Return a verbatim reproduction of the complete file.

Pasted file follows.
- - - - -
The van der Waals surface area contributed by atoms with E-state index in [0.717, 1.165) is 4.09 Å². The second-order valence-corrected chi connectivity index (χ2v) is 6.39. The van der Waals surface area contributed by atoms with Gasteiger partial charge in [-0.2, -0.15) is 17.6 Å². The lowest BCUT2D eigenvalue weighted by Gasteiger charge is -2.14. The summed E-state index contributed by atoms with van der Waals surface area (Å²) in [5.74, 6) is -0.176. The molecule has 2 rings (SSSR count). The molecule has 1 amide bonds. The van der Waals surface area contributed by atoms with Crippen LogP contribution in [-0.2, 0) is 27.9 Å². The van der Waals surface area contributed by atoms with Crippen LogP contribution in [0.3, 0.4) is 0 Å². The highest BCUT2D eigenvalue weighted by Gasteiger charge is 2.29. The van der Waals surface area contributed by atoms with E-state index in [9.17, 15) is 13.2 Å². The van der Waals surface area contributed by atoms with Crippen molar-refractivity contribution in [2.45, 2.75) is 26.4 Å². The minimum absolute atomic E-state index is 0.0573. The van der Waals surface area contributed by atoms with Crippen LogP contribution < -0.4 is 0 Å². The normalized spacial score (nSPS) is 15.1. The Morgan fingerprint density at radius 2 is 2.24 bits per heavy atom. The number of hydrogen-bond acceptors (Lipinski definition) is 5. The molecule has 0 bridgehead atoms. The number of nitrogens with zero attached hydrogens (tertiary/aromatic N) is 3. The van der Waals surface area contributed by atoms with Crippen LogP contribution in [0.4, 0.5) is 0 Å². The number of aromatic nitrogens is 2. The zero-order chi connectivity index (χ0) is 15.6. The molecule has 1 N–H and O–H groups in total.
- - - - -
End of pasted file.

The van der Waals surface area contributed by atoms with E-state index in [0.717, 1.165) is 4.09 Å². The second-order valence-corrected chi connectivity index (χ2v) is 6.39. The van der Waals surface area contributed by atoms with Gasteiger partial charge in [-0.2, -0.15) is 17.6 Å². The lowest BCUT2D eigenvalue weighted by Gasteiger charge is -2.14. The summed E-state index contributed by atoms with van der Waals surface area (Å²) in [5.74, 6) is -0.176. The molecule has 2 rings (SSSR count). The molecule has 1 amide bonds. The van der Waals surface area contributed by atoms with Crippen LogP contribution in [-0.2, 0) is 27.9 Å². The van der Waals surface area contributed by atoms with Crippen LogP contribution in [0.3, 0.4) is 0 Å². The highest BCUT2D eigenvalue weighted by Gasteiger charge is 2.29. The van der Waals surface area contributed by atoms with E-state index in [9.17, 15) is 13.2 Å². The van der Waals surface area contributed by atoms with Crippen molar-refractivity contribution in [2.45, 2.75) is 26.4 Å². The minimum absolute atomic E-state index is 0.0573. The van der Waals surface area contributed by atoms with Crippen LogP contribution < -0.4 is 0 Å². The normalized spacial score (nSPS) is 15.1. The Morgan fingerprint density at radius 2 is 2.24 bits per heavy atom. The number of hydrogen-bond acceptors (Lipinski definition) is 5. The molecule has 0 bridgehead atoms. The number of nitrogens with zero attached hydrogens (tertiary/aromatic N) is 3. The van der Waals surface area contributed by atoms with Crippen LogP contribution in [0.4, 0.5) is 0 Å². The number of aromatic nitrogens is 2. The zero-order chi connectivity index (χ0) is 15.6. The molecule has 1 N–H and O–H groups in total.